The European Union’s border agency is pledging to “significantly” step up its support to Lithuania in the coming days “due to the growing migratory pressure at Lithuania’s border with Belarus” that the Baltic nation is trying to contain.
The decision by Frontex, the agency responsible for coordinating border control between EU member states and third countries, was announced late on Saturday following a video call between Frontex’s executive director Fabrice Leggeri and Lithuanian president Gitanas Nauseda.
“Lithuania’s border is our common external border and Frontex stands ready to help where needed,” Leggeri said in a statement.
“We are ready to strengthen our level of support and deploy more European standing corps officers and equipment” to Lithuania, an EU and Nato member of 2.8 million people.
Frontex’s operation, which started earlier this month with the deployment of a dozen officers and patrol cars, will more than double next week, the agency said.
Mr Nauseda’s office said separately that reinforcements pledged by Frontex were expected to reach Lithuania by July 15 and that some armed border patrols and additional translators arrived over the weekend.
In addition, a patrol helicopter will be sent to Lithuania from neighbouring Poland and discussions were under way to dispatch another helicopter from Germany, Mr Nauseda’s office said.
In a tweet, Mr Nauseda thanked Frontex for its support “to manage flows of illegal migrants through eastern border” with Belarus, another former Soviet republic that is not in the EU.
Lithuania, which has granted refuge to Belarus opposition figures, accuses its neighbour of organising the border crossings by people mainly from Iraq, the Middle East and Africa.
In June, the number of illegal border crossings from Belarus into Lithuania rose six-fold, increasing the pressure on national border control authorities, Frontex said.
The phenomenon has accelerated in July and more than 1,500 people have crossed into Lithuania from Belarus in the past two months — 20 times more than in all of 2020.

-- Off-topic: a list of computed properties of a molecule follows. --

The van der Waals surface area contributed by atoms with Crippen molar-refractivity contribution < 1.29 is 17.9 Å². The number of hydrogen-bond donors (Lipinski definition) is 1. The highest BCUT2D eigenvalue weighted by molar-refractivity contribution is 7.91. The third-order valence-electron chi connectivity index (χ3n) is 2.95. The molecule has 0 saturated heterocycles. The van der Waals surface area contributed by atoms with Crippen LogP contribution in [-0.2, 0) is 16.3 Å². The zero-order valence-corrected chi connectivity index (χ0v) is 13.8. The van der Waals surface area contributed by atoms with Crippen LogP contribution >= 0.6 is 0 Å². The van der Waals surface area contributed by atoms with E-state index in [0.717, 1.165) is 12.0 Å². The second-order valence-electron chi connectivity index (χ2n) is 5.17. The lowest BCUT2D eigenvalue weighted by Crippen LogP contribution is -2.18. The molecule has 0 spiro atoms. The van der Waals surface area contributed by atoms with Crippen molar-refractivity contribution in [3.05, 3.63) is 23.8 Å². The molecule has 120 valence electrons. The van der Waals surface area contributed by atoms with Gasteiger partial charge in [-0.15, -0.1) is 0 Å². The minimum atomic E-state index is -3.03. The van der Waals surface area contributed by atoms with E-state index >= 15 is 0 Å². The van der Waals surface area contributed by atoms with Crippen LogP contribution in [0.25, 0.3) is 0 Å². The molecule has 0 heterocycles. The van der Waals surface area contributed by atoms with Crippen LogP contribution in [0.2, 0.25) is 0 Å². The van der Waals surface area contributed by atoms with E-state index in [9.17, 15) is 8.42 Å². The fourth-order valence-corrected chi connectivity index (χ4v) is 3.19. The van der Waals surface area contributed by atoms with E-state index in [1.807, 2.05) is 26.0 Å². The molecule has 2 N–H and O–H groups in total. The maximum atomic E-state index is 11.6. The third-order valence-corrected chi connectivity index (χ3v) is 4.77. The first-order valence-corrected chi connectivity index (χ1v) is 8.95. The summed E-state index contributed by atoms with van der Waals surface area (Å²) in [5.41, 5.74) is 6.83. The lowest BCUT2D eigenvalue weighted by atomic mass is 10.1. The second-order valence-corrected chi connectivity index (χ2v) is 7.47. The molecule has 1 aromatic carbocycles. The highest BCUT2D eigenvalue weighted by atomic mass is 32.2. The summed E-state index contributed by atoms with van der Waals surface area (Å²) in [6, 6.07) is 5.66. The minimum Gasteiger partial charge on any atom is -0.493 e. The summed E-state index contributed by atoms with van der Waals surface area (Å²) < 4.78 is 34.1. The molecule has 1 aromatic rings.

Earlier this week, Belarus’ authoritarian president Alexander Lukashenko said his country would not close its borders “and become a camp for people fleeing Afghanistan, Iran, Iraq, Syria, Libya and Tunisia”.
Tensions between the EU and Belarus escalated even more after Belarus diverted a passenger jet on May 23 to arrest an opposition journalist.
Lukashenko has said his country will halt cooperation with the 27-nation bloc on stemming migration in retaliation for bruising economic sanctions the EU slapped on Belarus over the passenger jet diversion.
On Friday, Lithuania started building a double barbed wire fence on the Belarus border. It will run for 342 miles, covering most of the nearly 423-mile border and cost 41 million euros (£35 million), according to Lithuanian authorities.
Lithuania has also set up tent camps to accommodate the growing number of migrants.
Mr Nauseda, on a visit to Poland on Sunday, said that “technical steps are necessary to make the border work and be a real barrier, because now it can be easily crossed”.
He said Lithuania was talking to the governments of the countries where the migrants come from and also with transit countries such asTurkey in order to “curb the (illegal migration) process that is being supported by the Belarusian regime”.
“It is a kind of revenge for EU sanctions,” Mr Nauseda said in Krakow, following talks with Poland’s president Andrzej Duda.
Mr Duda said Poland will “extend the necessary assistance” to Lithuania and was talking about the best way to do that with Frontex.